By Donna Cornelius
There’s no such thing as a typical day for Erin Weston.
As the owner of Weston Farms in Garner, North Carolina, she might spend the morning tending to a broken water line and then dress up for a gala that night.
“I’m comfortable in boots or heels,” Weston said.
At her farm near Raleigh, she grows magnolia trees and uses their leaves to make her signature wreaths, garlands and fresh arrangements. She’ll be sharing her artistry and know-how at this year’s Antiques at The Gardens with her Gold Finch Longleaf Bouquet Workshop at 2 p.m. Oct. 6.
“It’s one of our most popular bouquets,” Weston said.
She said workshop participants don’t have to have any special skills to leave happy – and with a beautiful bouquet in hand.
“You don’t have to be creative,” she said. “This will be so easy, and you should be able to use your bouquet as long as you like.”
Until 16 years ago, Weston was on a different path. After majoring in art history at the University of North Carolina at Chapel Hill, she worked in publishing in Philadelphia and then New York. In 2002, she was about to take a job as a writer for a TV series when the show was abruptly canceled. She decided to switch gears – and careers – and returned to North Carolina to turn some family property into a farm. Although horticulture wasn’t exactly her field, she had a knowledgeable source to help her.
“My dad was the horticulturist for the city of Raleigh,” Weston said.
A holiday job she had as a teenager may have been a harbinger of things to come.
“When I was in the seventh grade, I had a job selling fully decorated Christmas trees at a Christmas shop,” she said. “This was the first generation of the decorated faux trees, and they were expensive even then – about $1,500. I was 13 years old, and I had the highest volume of sales.”
Weston said that when she came home to start her new venture, her mother wasn’t too enthusiastic.
“When I said ‘I’m going to be a farmer,’ she wouldn’t speak to me for a month,’” Weston said, laughing.
Weston’s decision to specialize in magnolias started for a practical reason.
“When I first started, I realized it was going to be May before I had plants to sell, and it was November,” she said. “My father told me to gather limbs off my grandmother’s magnolia tree and sell them to garden centers. This was a tree my grandmother had planted when the house was built.”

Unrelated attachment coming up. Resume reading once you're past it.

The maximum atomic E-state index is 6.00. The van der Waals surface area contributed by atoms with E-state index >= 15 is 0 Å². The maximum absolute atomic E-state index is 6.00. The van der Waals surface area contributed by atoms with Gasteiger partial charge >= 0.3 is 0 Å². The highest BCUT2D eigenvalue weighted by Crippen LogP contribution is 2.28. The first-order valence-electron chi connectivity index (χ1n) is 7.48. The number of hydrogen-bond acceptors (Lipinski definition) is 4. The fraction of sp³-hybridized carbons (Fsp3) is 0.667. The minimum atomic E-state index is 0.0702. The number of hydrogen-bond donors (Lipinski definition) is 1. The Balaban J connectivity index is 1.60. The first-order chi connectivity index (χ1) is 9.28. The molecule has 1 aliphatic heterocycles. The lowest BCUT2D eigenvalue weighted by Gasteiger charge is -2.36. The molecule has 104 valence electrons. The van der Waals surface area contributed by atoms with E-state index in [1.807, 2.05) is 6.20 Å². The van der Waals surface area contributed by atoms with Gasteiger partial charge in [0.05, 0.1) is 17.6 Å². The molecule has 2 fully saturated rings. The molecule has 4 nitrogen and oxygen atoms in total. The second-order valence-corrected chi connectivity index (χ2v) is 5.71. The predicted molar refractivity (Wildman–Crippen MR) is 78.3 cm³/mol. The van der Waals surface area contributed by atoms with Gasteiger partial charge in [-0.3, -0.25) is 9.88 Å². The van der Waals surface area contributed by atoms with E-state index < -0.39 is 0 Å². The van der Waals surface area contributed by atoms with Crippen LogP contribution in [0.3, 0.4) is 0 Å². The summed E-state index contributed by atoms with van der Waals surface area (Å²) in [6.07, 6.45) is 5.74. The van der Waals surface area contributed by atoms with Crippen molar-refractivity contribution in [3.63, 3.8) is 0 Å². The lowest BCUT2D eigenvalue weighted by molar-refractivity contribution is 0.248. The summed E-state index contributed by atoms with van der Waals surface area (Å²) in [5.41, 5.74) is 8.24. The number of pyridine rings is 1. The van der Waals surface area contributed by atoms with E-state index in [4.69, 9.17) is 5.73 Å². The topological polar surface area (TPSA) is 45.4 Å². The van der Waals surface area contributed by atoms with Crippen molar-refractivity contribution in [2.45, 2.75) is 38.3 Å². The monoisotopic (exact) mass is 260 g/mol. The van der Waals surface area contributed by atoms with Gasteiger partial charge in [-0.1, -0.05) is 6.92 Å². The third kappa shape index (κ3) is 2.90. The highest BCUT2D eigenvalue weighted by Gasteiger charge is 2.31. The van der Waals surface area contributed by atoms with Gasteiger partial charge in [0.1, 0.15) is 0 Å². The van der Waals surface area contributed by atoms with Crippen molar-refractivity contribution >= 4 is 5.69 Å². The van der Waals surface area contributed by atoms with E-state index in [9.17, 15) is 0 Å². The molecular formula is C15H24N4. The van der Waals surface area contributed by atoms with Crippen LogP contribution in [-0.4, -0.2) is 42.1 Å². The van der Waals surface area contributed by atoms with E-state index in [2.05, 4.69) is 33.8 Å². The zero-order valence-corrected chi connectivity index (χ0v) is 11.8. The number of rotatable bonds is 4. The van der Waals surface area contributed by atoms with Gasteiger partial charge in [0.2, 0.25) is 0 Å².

Weston said she quickly got bored with that project.
“My dad had a great collection of plants, and I started incorporating ingredients into arrangements,” she said. “I started creating things on my terms. I love to allow nature to speak for itself.”
No Wreaths! Well, Maybe Just a Few
She resisted wreath-making for a while.
“I’d spent time as a young person around wreaths with bows and plastic things on them,” she said. “But people wanted wreaths, and I had bills to pay.”
Her wreaths, in fact, were her first sign that her company was going to succeed.
“I brought five wreaths to the local farmers market and had no idea how to price them,” Weston said. “I’d just gotten my car insurance bill, so I divided it by five. I sold out in 35 minutes.
“After that, I bought two wreath machines and hired two young men who played baseball to help me. The three of us made wreaths of all different sizes and styles.”
She still keeps her wreaths simple, elegant – and bow-less.
“We tell people we don’t grow bows,” she said.
When Weston started her farm, there were no magnolia trees on the family property. Her father, Noel Weston, found the best trees from all over the world and led the horticultural initiatives at Weston Farms.
“Magnolias chose me,” she said. “We were planting what works. My father kept putting more magnolias in the ground, and now we have more than 10,000 trees.”
Her visit to Birmingham for the Antiques at The Gardens show won’t be her first trip to the Magic City. Mary Catherine Folmar, owner of Cotton & Quill, brought her here two years ago for a trunk show at the Mountain Brook textile design company and a luncheon at the Birmingham Botanical Gardens.
“I had no idea there are mountains in Alabama,” Weston said. “I loved Birmingham. I’d live there.”
Although local sales gave her business its initial boost, today most of her orders are shipped. Her products stay fresh for several weeks and then age gracefully, allowing them to be used for years to come.
She does special events and custom orders, too.
“We’ve done 30-foot installations at the North Carolina Museum of Art and wall backdrops at the High Point Market,” Weston said.
Her work has been featured in Southern Living and Garden & Gun magazines and on HGTV and PBS.
And she finally convinced her mother that she made one heck of a farmer.
“One day, the woman in my office was sick, and my mother covered the phones,” Weston said. That day, her mom fielded one call from the office of David Rockefeller, at the time the patriarch of the famous banking family. Another call was from actor Daniel Craig’s staff.
“So my mom got to talk with James Bond and Rockefeller,” Weston said. “At the end of the day, she said, ‘Erin, I’m proud of you.’ I told her I was just glad she’d instilled such high standards in me.”
For more information, visit westonfarms.com or follow the company on social media.